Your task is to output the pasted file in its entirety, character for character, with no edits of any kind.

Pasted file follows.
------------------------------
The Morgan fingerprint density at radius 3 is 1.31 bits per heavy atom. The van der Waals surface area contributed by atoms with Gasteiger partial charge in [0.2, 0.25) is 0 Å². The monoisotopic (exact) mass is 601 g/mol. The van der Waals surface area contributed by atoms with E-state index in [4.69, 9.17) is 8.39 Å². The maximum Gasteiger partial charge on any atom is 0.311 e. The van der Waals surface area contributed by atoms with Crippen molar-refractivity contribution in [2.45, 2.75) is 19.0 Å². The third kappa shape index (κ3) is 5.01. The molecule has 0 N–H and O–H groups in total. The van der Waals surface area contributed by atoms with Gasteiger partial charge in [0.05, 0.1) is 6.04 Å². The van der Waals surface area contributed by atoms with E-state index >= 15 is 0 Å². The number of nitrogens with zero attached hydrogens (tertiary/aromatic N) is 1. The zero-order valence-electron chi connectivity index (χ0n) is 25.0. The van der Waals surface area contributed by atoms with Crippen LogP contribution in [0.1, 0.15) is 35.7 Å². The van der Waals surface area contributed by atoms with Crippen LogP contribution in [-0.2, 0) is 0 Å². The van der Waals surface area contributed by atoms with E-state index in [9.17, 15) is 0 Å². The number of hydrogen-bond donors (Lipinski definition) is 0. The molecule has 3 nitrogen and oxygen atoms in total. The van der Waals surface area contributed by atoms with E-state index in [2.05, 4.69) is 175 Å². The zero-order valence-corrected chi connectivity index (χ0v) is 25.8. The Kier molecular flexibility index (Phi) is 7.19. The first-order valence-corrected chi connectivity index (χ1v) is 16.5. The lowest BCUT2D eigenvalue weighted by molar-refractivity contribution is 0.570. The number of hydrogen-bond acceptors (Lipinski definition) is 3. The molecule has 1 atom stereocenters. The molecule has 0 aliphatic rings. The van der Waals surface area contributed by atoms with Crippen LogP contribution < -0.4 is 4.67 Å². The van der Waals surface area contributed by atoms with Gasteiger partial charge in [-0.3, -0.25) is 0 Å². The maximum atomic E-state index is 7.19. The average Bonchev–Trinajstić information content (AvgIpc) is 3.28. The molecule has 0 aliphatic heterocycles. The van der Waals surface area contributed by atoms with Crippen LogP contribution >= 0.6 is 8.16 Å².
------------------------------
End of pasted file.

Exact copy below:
The Morgan fingerprint density at radius 3 is 1.31 bits per heavy atom. The van der Waals surface area contributed by atoms with Gasteiger partial charge in [0.2, 0.25) is 0 Å². The monoisotopic (exact) mass is 601 g/mol. The van der Waals surface area contributed by atoms with E-state index in [4.69, 9.17) is 8.39 Å². The maximum Gasteiger partial charge on any atom is 0.311 e. The van der Waals surface area contributed by atoms with Crippen molar-refractivity contribution in [2.45, 2.75) is 19.0 Å². The third kappa shape index (κ3) is 5.01. The molecule has 0 N–H and O–H groups in total. The van der Waals surface area contributed by atoms with Gasteiger partial charge in [0.05, 0.1) is 6.04 Å². The van der Waals surface area contributed by atoms with E-state index >= 15 is 0 Å². The number of nitrogens with zero attached hydrogens (tertiary/aromatic N) is 1. The zero-order valence-electron chi connectivity index (χ0n) is 25.0. The van der Waals surface area contributed by atoms with Crippen LogP contribution in [0.1, 0.15) is 35.7 Å². The van der Waals surface area contributed by atoms with Crippen LogP contribution in [-0.2, 0) is 0 Å². The van der Waals surface area contributed by atoms with E-state index in [9.17, 15) is 0 Å². The number of hydrogen-bond donors (Lipinski definition) is 0. The molecule has 3 nitrogen and oxygen atoms in total. The van der Waals surface area contributed by atoms with E-state index in [2.05, 4.69) is 175 Å². The zero-order valence-corrected chi connectivity index (χ0v) is 25.8. The Kier molecular flexibility index (Phi) is 7.19. The first-order valence-corrected chi connectivity index (χ1v) is 16.5. The lowest BCUT2D eigenvalue weighted by molar-refractivity contribution is 0.570. The number of hydrogen-bond acceptors (Lipinski definition) is 3. The molecule has 1 atom stereocenters. The molecule has 0 aliphatic rings. The van der Waals surface area contributed by atoms with Crippen LogP contribution < -0.4 is 4.67 Å². The van der Waals surface area contributed by atoms with Gasteiger partial charge in [-0.3, -0.25) is 0 Å². The maximum atomic E-state index is 7.19. The average Bonchev–Trinajstić information content (AvgIpc) is 3.28. The molecule has 0 aliphatic heterocycles. The van der Waals surface area contributed by atoms with Crippen LogP contribution >= 0.6 is 8.16 Å².